The story of ‘Hannah & Huia’ began as three words that popped into my head in the middle of the night: Sun, rain, bye-bye. I had no clue what they meant—I’m not a planner; I let the characters and words guide the direction of my writing. I just had this really clear picture of an elderly, Māori lady (Huia) sitting in the corner of a psychiatric ward, speaking in odd, three-word sentences. It wasn’t until almost the end of the first draft that I fully understood what her words and oddities actually meant. So as well as the story being about Hannah’s journey to make sense of Huia, I too was piecing it together as I went.

For a long time, I’ve held unwarranted shame about my own journey with mental illness and time on mental health units. I’ve kept it secretive because I feared rejection, judgement, and societies unjust stigma. I always knew that I wanted my first book to have themes of trauma, hope, and mental illness, so I wrote ‘Hannah & Huia’ with the hope of trying to normalise and demystify the experiences of those in the mental health system. 

No one should ever be made to feel invisible or alone in their struggles, and the story of ‘Hannah & Huia’ shows that it only takes one person to reach out and change someone else’s life for the better. You don’t need to be family or a friend, just giving someone a few minutes of your time and undivided attention could in that moment be life saving for them. The book also reminds us that everyone has a story behind who they are, and if we learn to understand that story, maybe as a society we’ll learn to be more accepting and supportive of those around us.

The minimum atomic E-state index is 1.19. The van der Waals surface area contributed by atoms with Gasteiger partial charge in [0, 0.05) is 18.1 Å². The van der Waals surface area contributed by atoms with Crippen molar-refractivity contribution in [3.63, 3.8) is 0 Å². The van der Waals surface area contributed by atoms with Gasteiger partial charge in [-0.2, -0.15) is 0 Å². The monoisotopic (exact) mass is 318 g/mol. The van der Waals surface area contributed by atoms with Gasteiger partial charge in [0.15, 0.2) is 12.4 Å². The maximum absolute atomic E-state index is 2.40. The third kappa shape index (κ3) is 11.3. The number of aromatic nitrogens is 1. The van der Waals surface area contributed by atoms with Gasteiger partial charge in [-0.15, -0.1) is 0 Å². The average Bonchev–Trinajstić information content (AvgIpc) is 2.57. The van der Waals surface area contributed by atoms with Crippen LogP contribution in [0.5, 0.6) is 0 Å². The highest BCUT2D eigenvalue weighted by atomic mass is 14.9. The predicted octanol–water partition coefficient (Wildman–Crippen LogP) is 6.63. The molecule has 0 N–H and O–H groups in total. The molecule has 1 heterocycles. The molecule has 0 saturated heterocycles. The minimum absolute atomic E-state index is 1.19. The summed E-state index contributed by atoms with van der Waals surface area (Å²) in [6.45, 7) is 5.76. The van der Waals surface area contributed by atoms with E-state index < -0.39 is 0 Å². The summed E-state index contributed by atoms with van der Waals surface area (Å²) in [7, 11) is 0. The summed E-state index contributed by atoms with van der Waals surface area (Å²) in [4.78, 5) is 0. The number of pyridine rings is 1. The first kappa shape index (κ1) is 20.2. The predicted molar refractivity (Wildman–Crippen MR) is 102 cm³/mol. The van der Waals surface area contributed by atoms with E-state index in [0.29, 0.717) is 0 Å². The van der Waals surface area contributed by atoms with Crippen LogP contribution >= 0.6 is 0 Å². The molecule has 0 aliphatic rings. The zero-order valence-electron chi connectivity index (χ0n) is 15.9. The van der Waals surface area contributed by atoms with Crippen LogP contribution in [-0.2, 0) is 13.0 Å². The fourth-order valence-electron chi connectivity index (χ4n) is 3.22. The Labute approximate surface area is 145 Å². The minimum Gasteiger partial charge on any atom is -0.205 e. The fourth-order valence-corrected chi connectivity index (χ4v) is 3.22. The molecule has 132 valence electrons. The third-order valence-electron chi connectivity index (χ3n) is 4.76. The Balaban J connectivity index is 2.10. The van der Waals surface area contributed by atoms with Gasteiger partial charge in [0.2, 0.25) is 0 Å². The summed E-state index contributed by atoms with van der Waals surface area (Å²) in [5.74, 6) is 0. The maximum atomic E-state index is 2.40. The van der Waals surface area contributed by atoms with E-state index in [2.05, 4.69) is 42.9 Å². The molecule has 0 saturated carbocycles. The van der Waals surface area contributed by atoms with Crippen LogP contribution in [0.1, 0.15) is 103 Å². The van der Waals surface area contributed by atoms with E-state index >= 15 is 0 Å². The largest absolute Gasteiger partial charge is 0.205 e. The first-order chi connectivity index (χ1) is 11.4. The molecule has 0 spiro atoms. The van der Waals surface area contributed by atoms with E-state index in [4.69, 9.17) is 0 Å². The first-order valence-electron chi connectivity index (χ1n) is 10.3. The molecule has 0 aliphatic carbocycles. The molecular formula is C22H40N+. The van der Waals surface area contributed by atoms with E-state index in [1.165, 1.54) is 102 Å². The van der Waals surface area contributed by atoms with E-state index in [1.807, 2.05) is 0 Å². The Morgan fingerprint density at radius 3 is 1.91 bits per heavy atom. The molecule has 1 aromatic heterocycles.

If the story of Hannah & Huia impacts just one person, then it’s done its job. But if it opens up conversations around mental health units, trauma, PTSD, depression, and any number of other needed to be talked about topics, then putting a little of my own painful journey into its pages has been the best decision I could have ever made.

A day in the life of…

I dream of writing full-time one day, but for now I’m happy to weave writing times in between all life’s other responsibilities. I’d also love to be one of those authors who can pump out thousands of words at a time, yet for me anything more than a sentence is worthy of celebration. So, here’s a typical day in the life of me…